Back in the late 1990s, a team of international geneticists researching the genetic history of a number of Asian populations stumbled across a very unusual Y-chromosome mutation. They found that it occurred in about 8 percent of the males in 16 of the populations — a pretty large percentage, as far as genetic mutations go. Upon further investigation, the team computed that the most recent common ancestor of the mutated group lived about 1,000 years ago.
That 8 percent converts into 0.5 percent of the male population of the world, which made this unknown man the direct ancestor of about 16 million men around the globe [source: Zerjal]. That's a whole lot of descendants to amass over a relatively short period. So the geneticists knew the phenomenon was caused by more than just natural selection or biological advantage. It was more likely transmitted through a very rare occurrence of social selection: Somehow, the males in the lineage had attained increased reproductivity, and unrelated males had been at least partially eliminated.
As it turns out, the 16 populations were in countries (China, Mongolia, Uzbekistan, Kazakhstan, Russia, Afghanistan, Pakistan, Iran and Iraq) that had been part of the Mongol Empire, the territory of Genghis Khan. The highest concentration was in Mongolia itself, and there was also a tribe in Pakistan with high frequencies of the mutation. This tribe happens to have a long history of claiming to be directly descended from Genghis Khan. So all arrows started to point to the notoriously brutal empire-builder as the perpetrator of this social upheaval.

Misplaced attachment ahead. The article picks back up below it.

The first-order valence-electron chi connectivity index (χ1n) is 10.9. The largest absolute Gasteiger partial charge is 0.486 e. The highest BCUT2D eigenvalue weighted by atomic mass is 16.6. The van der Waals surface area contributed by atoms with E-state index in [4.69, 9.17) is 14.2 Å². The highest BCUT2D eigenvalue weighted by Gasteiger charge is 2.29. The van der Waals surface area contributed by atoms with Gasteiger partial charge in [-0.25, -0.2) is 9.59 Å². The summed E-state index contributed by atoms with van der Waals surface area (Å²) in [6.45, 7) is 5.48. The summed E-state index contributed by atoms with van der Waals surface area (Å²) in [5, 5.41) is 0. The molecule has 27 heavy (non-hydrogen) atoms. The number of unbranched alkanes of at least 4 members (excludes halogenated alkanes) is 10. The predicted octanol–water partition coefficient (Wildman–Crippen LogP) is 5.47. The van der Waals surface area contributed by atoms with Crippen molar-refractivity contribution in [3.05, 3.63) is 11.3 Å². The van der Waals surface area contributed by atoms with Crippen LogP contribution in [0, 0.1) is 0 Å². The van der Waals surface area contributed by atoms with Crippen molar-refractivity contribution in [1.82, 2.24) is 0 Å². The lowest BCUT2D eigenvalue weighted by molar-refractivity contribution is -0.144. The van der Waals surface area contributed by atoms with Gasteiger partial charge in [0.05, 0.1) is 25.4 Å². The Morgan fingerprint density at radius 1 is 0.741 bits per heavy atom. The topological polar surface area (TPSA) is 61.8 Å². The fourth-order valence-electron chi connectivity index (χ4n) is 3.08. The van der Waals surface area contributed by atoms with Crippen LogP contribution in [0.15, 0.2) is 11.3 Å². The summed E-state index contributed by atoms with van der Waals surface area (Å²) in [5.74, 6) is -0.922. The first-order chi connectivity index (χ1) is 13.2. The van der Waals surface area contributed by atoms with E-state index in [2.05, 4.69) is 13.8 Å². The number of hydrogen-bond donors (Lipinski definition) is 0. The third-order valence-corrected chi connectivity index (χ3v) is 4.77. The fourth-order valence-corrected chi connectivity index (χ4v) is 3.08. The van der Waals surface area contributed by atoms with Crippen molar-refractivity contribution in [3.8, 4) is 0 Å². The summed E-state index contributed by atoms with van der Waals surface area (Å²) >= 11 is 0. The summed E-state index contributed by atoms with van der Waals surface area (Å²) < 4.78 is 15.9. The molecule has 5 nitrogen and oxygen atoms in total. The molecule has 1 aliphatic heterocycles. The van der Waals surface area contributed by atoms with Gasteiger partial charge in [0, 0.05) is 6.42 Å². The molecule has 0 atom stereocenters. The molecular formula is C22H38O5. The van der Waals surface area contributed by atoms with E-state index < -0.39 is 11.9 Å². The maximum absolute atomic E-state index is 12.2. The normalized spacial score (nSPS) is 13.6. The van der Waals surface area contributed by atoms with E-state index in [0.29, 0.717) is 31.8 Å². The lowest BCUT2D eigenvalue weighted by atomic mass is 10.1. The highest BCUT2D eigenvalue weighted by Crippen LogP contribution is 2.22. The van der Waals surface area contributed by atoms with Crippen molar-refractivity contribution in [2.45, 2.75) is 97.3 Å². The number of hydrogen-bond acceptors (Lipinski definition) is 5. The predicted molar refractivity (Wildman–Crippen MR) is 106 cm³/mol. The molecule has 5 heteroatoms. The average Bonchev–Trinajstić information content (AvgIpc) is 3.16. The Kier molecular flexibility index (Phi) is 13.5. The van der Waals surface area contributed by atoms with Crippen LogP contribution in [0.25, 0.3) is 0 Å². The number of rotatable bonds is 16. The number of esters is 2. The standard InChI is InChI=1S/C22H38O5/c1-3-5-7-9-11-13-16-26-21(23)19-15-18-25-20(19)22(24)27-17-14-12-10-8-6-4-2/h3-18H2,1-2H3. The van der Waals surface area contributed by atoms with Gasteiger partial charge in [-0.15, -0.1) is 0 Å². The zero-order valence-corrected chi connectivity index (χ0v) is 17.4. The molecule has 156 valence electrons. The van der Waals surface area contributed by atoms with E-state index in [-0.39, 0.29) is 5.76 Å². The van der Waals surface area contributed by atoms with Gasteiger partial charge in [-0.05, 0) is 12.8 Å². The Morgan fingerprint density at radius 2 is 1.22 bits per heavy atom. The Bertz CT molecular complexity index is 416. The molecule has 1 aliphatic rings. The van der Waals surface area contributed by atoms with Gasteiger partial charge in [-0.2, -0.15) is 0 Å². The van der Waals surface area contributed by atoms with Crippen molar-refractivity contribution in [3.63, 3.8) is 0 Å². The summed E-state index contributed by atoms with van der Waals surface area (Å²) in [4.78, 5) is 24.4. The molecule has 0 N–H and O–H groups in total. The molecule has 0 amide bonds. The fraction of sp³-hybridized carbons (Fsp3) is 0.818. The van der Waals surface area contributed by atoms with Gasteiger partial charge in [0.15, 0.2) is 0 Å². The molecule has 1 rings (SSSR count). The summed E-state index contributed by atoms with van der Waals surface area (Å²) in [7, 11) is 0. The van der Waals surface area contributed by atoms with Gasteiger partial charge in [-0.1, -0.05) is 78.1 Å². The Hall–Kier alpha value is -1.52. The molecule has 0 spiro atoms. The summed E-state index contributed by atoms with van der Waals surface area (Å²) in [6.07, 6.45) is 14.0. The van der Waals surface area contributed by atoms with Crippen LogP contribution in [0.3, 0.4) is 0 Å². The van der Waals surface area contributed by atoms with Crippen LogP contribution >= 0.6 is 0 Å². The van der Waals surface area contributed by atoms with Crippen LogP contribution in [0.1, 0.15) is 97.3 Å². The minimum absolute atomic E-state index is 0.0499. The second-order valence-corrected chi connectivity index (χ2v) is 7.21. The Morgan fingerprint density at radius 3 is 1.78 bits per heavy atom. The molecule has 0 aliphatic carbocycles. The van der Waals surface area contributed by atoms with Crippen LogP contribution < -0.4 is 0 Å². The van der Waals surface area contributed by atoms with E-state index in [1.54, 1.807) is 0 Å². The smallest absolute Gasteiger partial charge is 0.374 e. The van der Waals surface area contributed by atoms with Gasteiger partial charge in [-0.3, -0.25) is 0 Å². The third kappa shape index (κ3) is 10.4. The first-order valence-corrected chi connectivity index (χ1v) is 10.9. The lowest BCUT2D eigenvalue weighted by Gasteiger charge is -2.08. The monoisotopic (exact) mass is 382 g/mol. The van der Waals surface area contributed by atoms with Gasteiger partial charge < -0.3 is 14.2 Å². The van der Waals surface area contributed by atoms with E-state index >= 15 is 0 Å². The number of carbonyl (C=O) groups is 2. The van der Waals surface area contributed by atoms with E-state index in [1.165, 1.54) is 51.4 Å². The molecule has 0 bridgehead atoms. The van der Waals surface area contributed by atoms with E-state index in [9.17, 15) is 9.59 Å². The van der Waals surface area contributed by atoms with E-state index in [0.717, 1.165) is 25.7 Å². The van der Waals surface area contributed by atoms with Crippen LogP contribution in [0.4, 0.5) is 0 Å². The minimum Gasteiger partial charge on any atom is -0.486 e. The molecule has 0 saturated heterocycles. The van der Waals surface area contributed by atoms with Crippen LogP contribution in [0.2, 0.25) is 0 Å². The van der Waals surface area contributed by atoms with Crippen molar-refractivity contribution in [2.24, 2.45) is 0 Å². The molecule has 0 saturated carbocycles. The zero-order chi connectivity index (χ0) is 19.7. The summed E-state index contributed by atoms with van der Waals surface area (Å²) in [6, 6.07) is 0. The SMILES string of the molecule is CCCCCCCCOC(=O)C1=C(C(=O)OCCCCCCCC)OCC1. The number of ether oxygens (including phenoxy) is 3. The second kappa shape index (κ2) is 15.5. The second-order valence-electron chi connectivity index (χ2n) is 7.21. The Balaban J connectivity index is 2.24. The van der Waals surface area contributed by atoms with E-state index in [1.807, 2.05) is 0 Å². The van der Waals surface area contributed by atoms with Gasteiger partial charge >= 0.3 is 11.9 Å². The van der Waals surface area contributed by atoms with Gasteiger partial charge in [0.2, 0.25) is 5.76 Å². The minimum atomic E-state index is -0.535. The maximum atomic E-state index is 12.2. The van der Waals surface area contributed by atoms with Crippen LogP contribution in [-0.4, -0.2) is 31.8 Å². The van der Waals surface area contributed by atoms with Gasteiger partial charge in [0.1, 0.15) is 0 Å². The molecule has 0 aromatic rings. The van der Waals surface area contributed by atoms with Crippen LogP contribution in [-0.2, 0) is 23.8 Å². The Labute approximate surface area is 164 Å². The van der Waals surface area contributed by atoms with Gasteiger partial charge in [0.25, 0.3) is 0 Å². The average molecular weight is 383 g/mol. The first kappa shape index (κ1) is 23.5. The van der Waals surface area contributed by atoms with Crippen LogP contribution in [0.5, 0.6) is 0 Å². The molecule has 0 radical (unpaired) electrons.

Genghis Khan wasn't the first man to have this mutation — it probably started with one of his great-great-grandfathers — but he certainly set the wheels in motion for its rapid spread. The Mongols are still infamous for their pillage-and-plunder tactics, routinely slaughtering the men in the populations they conquered. (Elimination of unrelated males? Check.) They also took the women for their own, making them concubines or collecting them into harems. The direct Khan descendants got their pick of the women and tended to have overwhelming amounts of children. Khan's son Tushi was said to have had 40 sons. (Increased reproductivity? Check.) This pattern continued for hundreds of years — it was, the researchers said, "selection based on social prestige" [source: Zerjal].
The only way to definitively confirm this theory is to perform DNA testing on Genghis Khan's remains, which is most likely never going to happen, but the geneticists do make a good case that Genghis Khan is the direct ancestor of .5 percent of the world's male population.
But wait ... it's just the men we're talking about here. The Y-chromosome is passed directly from father to son (it's the only part of the genome that doesn't combine with the mother's genes), so it's the easiest and best way to track paternal lineage.There is no Y-chromosome equivalent that allows similar documentation of maternal lineage, so there's no way of knowing exactly how many women are also part of the Khan clan. Sorry, ladies.
More Great Links
- Mayell, Hillary. "Genghis Khan a Prolific Lover, DNA Data Implies." National Geographic. Feb. 14, 2003. (Sept. 22, 2014) http://news.nationalgeographic.com/news/2003/02/0214_030214_genghis.html
- Zerjal, Tatiana et al. "The Genetic Legacy of the Mongols." The American Journal of Human Genetics. March 2003. (Sept. 22, 2014) http://www.sciencedirect.com/science/article/pii/S0002929707605874